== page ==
Potchefstroom Community Network


To join the network, you will need some WiFi-capable equipment.

If you have a good, strong signal, the easiest way is to simply add a WiFi card or adapter to your PC. For a weaker signal, you may need an external AP (client) that is usually connected to your PC via a network (or USB) cable, and can thus be moved to a spot where the signal is better. For the ultimate setup, you can also add an external antenna to your AP, which will improve your signal significantly.

There is one important thing to remember: Antenna cable losses with Wi-Fi equipment is high. 5 metres of "average quality" antenna cable may lose 50% of your signal strength. Always aim to connect your WiFi device to your antenna with as short a cable run as possible - eg 1 metre or less, and use good quality cable and connectors.

General Specifications

We use IEEE 802.11 compliant equipment - the "official" name for the spec that is known as WiFi. You get 3 commonly available types of 802.11 WiFi equipment: 802.11a, which is not very widely deployed, and not generally used in our network, 802.11b, which is old and slow (11Mb/s theoretical throughput, less than 5Mb/s in real life), and 802.11g, which will give around 15-20Mb/s in real life from it's claimed 54Mb/s theoretical maximum, and is the recommended equipment to use.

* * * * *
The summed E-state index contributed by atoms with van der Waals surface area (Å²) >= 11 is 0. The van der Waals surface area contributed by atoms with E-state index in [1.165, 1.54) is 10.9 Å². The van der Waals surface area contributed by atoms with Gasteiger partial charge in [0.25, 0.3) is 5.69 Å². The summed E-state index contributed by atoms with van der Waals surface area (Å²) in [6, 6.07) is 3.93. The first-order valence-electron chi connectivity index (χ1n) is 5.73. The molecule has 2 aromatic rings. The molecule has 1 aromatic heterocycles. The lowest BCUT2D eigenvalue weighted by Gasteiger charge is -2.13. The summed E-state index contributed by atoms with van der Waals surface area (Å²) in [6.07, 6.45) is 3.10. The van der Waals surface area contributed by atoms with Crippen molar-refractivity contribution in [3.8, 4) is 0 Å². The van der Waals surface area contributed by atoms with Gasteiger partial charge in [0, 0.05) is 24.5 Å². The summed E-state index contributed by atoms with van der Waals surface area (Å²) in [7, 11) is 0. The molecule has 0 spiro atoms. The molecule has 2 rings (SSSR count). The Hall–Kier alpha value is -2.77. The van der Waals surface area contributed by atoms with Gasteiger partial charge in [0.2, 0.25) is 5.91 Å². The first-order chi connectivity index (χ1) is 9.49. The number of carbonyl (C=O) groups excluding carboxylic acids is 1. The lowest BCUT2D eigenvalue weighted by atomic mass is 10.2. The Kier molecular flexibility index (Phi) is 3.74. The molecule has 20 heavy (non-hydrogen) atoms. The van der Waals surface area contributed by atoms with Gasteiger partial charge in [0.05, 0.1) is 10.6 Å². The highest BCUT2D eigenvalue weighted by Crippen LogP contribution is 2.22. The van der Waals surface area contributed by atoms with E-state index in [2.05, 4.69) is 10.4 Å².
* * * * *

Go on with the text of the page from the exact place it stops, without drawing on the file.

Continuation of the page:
Almost all the backbone nodes are compliant with both 802.11b and 802.11g, so if you really can't get hold of any 802.11g equipment, it should be possible to use either "b" or "g". If you have one of the newer "a/b/g" capable devices, set it to "g".

All other marketing-oriented descriptions (Super-G, Turbo-G, 108-G, MIMO etc.) are mostly known to work, as long as they are compliant with the basic 802.11g specification. You will obviously not be able to use their added features and claimed speed increases.

Antennas should be polarised vertically - i.e. the elements (teeth / rods) should point up/down, not like the TV antennas in this area which are horizontally polarised - i.e. their elements are pointing sideways.

Most computer retail outlets sell WiFi equipment. Availability of adaptors and AP's shouldn't be a problem. But not many will stock antennas, cables and other peripherals. You may have to shop around for these.